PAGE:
Fixtures provide a convenient way for injecting dependencies into tasks, and specifying the set-up and tear-down code. They can be though of as application-level middlewares. For example, let’s say we want to inject the database and a logfile as dependencies to all our tasks:

app = Pyncette()

@app.fixture()
async def db(app_context: PyncetteContext):
    db = await database.connect(...)
    try:
        yield db
    finally:
        await db.close()

@app.fixture(name="super_log_file")
async def logfile(app_context: PyncetteContext):
    with open("log.txt", "a") as file:
        yield file

@app.task(interval=datetime.timedelta(seconds=2))
async def successful_task(context: Context) -> None:
    context.super_log_file.write("Querying the database")
    results = await context.db.query(...)
    ...

The lifetime of a fixture is that of a Pyncette application, i.e. the setup code for all fixtures runs before the first tick and the tear-down code runs after the graceful shutdown is initiated and all the pending tasks have finished. Like middlewares, fixtures execute in the order they are defined (and in reverse order on shutdown).

Persistence

By default Pyncette runs without persistence. This means that the schedule is mainteined in-memory and there is no coordination between multiple instances of the app.

Enabling persistence allows the aplication to recover from restarts as well as the ability to run multiple instances of an app concurrently without duplicate executions of tasks.

SQLite

SQLite is the default peristence engine.

from pyncette import Pyncette, Context

app = Pyncette(sqlite_database="pyncette.db")

@app.task(schedule='* * * * * */10')
async def foo(context: Context):
    print('This will run every 10 seconds')

if __name__ == '__main__':
    app.main()

Redis

Redis can be enabled by passing redis_repository() as repository_factory parameter to the Pyncette constructor.

from pyncette import Pyncette, Context
from pyncette.redis import redis_repository

app = Pyncette(repository_factory=redis_repository, redis_url='redis://localhost')

Optionally, the tasks can be namespaced if the Redis server is shared among different Pyncette apps:

app = Pyncette(repository_factory=redis_repository, redis_url='redis://localhost', redis_namespace='my_super_app')

PostgreSQL

Redis can be enabled by passing postgres_repository() as repository_factory parameter to the Pyncette constructor.

from pyncette import Pyncette, Context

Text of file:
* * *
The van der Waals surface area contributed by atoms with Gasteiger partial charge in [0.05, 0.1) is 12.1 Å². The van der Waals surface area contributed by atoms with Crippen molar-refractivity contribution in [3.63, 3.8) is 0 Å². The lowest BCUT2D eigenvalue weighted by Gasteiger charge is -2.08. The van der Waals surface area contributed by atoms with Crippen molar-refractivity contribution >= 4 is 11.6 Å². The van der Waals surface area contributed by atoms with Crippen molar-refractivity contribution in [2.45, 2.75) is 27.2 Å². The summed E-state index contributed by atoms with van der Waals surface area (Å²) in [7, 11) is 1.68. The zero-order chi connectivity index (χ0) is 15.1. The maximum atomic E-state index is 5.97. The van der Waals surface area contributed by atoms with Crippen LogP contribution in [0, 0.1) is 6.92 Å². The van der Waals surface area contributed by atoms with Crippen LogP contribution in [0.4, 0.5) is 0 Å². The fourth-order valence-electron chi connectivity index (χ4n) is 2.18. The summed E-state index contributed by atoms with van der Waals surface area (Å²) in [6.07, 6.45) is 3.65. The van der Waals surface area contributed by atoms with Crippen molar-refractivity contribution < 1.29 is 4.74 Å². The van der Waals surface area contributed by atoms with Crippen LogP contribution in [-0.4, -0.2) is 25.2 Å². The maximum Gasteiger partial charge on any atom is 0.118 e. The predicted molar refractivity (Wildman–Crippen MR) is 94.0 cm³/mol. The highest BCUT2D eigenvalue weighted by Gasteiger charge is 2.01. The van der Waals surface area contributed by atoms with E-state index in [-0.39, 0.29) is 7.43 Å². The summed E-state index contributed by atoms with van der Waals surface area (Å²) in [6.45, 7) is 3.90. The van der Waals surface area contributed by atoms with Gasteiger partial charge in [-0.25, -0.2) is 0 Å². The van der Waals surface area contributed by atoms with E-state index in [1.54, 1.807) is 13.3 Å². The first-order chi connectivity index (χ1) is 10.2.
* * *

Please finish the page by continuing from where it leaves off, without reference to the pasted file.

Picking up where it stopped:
from pyncette.postgres import postgres_repository

app = Pyncette(
    repository_factory=postgres_repository,
    postgres_url='postgres://postgres@localhost/pyncette'
    postgres_table_name='pyncette_tasks'
)

The table will be automatically initialized on startup if it does not exists.

Dynamic tasks

Pyncette supports a use case where the tasks are not necessarily known in advance with schedule_task().

@app.dynamic_task()
async def hello(context: Context) -> None:
    print(f"Hello {context.args['username']}")

async with app.create() as app_context:
    await asyncio.gather(
        app_context.schedule_task(hello, "bill_task", schedule="0 * * * *", username="bill"),
        app_context.schedule_task(hello, "steve_task", schedule="20 * * * *", username="steve"),
        app_context.schedule_task(hello, "john_task", schedule="40 * * * *", username="john"),
    )
    await app_context.run()

When persistence is used, the schedules and task parameters of the are persisted alongside the execution data, which allows the tasks to be registered and unregistered at will.

An example use case is a web application where every user can have something happen at their chosen schedule. Polling is relatively efficient, since the concrete instances of the dynamic class are only loaded from the storage if the are already due, instead of being polled all the time.

The task instances can be removed by unschedule_task()

...

async with app.create() as app_context:
    await app_context.schedule_task(hello, "bill_task", schedule="0 * * * *", username="bill")
    await app_context.unschedule_task(hello, "bill_task")
    await app_context.run()

Note

If the number of dynamic tasks is large, it is a good idea to limit the batch size:

app = Pyncette(
    repository_factory=redis_repository,
    redis_url='redis://localhost',
    batch_size=10
)

This will cause that only a specified number of dynamic tasks are scheduled for execution during a single tick, as well as allow potential multiple instances of the same app to load balance effectively.

Once-off dynamic tasks

Dynamic tasks can also be scheduled to execute only once at a specific date.

@app.dynamic_task()
async def task(context: Context) -> None:
    print(f"Hello {context.task.name}!")

async with app.create() as app_context:
    await app_context.schedule_task(task, "y2k38", execute_at=datetime(2038, 1, 19, 3, 14, 7));
    await app_context.schedule_task(task, "tomorrow", execute_at=datetime.now() + timedelta(days=1));

    # This will execute once immediately, since it is already overdue
    await app_context.schedule_task(task, "overdue", execute_at=datetime.now() - timedelta(days=1));
    await app_context.run()

Once-off tasks have the same reliability guarantees as recurrent tasks, which is controlled by execution_mode and failure_mode parameters, but in case of success, they will not be scheduled again.

Performance

Tasks are executed in parallel. If you have a lot of long running tasks, you can set concurrency_limit in Pyncette constructor, as this ensures that there are at most that many executing tasks at any given time. If there are no free slots in the semaphore, this will serve as a back-pressure and ensure that we don’t poll additional tasks until some of the currently executing ones finish, enabling the pending tasks to be scheduled on other instances of your app. Setting concurrency_limit to 1 is equivalent of serializing the execution of all the tasks.